2. Well, we just ate the last of the peach pie today. It’s the first fruit pie I’ve made and definitely the first one that we ate all of that I can remember. (A couple of months ago, somebody gave us a restaurant pie in a drive-by-pie-ing, and it didn’t get finished.) We also got a box of peaches and apricots (thanks Dad and Melanie) that are slowly ripening in my living room. I’m thinking there’s another pie in my future – at least some pie filling to put on the shelves.

  3. Hi guys, I think my pie crust recipe is pretty good, and easy too (at least I think it’s easy). It uses a 2:1 flour to fat ratio. So for 1 cup of flour, you use 1/2 cup of shortening (my friend always used butter but I like good ol’ Crisco). Put in the flour , 1/2 teaspoon of salt, mix it around. Add the shortening and cut it in – I use a pastry blender but a couple of knives will work as well. Once the fat is all cut into the flour, add your water. I start sprinkling about 1/4 cup and mix it with light strokes using a fork until it starts to ball up. I do a little section at a time until I can make a ball with it. The secret I’ve learned about pie crust is don’t mess with it too much. That’s what makes it tough. Also, you need to use enough fat, that’s what makes it flaky. Have fun!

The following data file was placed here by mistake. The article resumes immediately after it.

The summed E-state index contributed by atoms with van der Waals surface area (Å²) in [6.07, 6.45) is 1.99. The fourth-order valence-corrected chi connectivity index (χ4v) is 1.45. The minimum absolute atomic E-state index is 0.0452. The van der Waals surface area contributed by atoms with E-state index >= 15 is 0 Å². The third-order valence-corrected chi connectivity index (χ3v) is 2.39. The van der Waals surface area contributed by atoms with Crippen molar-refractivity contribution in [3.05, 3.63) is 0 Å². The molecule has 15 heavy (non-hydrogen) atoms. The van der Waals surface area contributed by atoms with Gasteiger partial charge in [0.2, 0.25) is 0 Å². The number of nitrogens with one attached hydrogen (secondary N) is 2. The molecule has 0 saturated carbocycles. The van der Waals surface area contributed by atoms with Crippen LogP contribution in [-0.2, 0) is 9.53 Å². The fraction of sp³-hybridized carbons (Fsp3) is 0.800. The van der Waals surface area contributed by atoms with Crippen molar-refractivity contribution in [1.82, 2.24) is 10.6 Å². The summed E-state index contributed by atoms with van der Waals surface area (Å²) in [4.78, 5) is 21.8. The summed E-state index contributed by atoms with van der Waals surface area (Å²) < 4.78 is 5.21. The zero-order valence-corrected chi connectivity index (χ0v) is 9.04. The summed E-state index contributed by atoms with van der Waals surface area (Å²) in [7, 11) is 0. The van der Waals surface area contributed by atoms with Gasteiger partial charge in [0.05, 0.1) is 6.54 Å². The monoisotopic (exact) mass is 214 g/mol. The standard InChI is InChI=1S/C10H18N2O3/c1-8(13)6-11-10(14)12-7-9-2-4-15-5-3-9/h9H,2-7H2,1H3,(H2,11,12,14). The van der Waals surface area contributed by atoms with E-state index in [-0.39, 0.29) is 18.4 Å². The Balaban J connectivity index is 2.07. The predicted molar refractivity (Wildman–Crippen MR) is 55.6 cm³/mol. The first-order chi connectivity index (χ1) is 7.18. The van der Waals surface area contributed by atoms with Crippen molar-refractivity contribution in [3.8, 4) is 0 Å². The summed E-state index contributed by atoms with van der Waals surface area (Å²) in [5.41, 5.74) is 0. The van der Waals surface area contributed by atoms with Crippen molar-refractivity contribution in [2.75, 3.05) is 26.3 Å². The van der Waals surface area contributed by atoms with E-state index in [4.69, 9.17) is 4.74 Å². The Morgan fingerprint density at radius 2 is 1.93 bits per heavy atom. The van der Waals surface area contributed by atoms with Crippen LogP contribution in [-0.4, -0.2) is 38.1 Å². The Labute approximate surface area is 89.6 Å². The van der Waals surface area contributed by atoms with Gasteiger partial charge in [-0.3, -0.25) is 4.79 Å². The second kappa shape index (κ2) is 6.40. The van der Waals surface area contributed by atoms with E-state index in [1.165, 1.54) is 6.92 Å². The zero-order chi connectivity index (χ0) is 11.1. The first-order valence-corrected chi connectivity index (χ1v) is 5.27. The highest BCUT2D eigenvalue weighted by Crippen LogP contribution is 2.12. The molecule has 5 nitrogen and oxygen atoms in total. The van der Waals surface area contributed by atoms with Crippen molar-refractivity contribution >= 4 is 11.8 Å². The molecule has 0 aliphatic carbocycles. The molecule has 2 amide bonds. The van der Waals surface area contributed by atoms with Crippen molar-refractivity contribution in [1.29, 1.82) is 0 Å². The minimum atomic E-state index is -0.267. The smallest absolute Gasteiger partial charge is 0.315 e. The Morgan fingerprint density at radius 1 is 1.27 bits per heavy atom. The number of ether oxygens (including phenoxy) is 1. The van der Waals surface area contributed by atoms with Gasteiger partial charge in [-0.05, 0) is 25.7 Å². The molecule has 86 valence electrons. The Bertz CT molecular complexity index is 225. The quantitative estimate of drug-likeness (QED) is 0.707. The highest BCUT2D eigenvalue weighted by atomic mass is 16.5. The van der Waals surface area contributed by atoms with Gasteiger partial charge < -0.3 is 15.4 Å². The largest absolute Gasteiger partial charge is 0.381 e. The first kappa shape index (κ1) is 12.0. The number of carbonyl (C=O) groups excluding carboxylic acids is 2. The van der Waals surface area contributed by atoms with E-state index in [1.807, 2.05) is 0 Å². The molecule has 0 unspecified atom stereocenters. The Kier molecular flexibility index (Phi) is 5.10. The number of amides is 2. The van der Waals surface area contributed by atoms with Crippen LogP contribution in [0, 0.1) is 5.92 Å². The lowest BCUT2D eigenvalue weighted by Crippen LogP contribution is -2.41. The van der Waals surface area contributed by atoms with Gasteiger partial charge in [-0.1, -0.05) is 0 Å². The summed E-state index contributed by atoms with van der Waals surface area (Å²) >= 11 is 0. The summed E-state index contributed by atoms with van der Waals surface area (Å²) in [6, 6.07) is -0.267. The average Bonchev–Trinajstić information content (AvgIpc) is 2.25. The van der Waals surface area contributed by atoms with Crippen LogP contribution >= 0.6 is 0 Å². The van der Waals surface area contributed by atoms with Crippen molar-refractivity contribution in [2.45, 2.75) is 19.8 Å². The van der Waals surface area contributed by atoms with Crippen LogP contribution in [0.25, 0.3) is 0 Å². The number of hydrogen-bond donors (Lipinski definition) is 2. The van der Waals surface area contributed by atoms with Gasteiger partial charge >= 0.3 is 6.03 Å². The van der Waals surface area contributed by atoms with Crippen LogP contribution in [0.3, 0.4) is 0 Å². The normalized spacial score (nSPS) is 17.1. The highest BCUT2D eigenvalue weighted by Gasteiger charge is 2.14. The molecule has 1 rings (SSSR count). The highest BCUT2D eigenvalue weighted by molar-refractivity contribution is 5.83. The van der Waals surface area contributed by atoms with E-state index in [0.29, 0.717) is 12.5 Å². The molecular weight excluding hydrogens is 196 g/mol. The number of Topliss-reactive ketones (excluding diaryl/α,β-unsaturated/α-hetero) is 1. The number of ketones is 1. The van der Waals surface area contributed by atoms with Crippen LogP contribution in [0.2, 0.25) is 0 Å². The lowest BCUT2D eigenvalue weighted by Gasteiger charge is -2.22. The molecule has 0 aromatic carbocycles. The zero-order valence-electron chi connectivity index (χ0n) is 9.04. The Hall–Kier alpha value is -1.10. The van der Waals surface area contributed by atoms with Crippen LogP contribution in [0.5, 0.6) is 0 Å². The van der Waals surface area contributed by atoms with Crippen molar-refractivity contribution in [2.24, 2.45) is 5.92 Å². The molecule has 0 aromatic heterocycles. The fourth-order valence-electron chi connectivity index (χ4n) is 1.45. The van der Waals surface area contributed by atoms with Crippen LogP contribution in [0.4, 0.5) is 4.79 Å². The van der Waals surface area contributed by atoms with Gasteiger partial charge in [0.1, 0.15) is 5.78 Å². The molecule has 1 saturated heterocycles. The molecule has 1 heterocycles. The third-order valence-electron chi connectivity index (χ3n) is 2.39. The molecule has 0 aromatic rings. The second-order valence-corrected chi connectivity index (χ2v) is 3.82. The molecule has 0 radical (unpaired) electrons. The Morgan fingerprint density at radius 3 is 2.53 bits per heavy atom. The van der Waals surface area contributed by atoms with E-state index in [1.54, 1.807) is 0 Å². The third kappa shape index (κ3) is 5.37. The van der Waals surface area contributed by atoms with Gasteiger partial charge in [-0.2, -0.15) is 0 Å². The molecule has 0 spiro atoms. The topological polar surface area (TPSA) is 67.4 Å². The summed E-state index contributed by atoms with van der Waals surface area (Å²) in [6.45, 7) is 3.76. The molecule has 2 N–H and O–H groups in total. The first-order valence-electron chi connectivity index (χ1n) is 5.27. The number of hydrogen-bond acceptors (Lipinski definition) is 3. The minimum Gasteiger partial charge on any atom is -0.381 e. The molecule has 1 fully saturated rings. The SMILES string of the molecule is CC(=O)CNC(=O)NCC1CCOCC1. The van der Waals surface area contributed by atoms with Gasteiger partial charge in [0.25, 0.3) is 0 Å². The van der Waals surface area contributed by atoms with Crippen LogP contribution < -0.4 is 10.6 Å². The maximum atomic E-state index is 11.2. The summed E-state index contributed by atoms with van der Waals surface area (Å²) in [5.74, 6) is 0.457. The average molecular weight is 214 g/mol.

4. I have to put in my 2 cents. Surprisingly, the Betty Crocker pie crust has always been very good and relatively easy. That’s the one my mom has used for years and years and years. Since FOREVER. I also really like the standard pie crust from Joy of Cooking. Surprisingly easy to work with. Aside from making sure you don’t have too much or too little moisture and I have to second Eileen in saying don’t mess with it too much. Handle it as little as possible. At first, that means you’ll handle it a lot, I know, I’ve been there. But the more you do it the less you’ll find you have to handle it and the flakier and more tender your pie crusts will be. Handling makes it tough and melts the fat (be it shortening or butter). You want the fat to melt in the oven so that it creates steam and hence flakiness. Good luck on your pie adventures!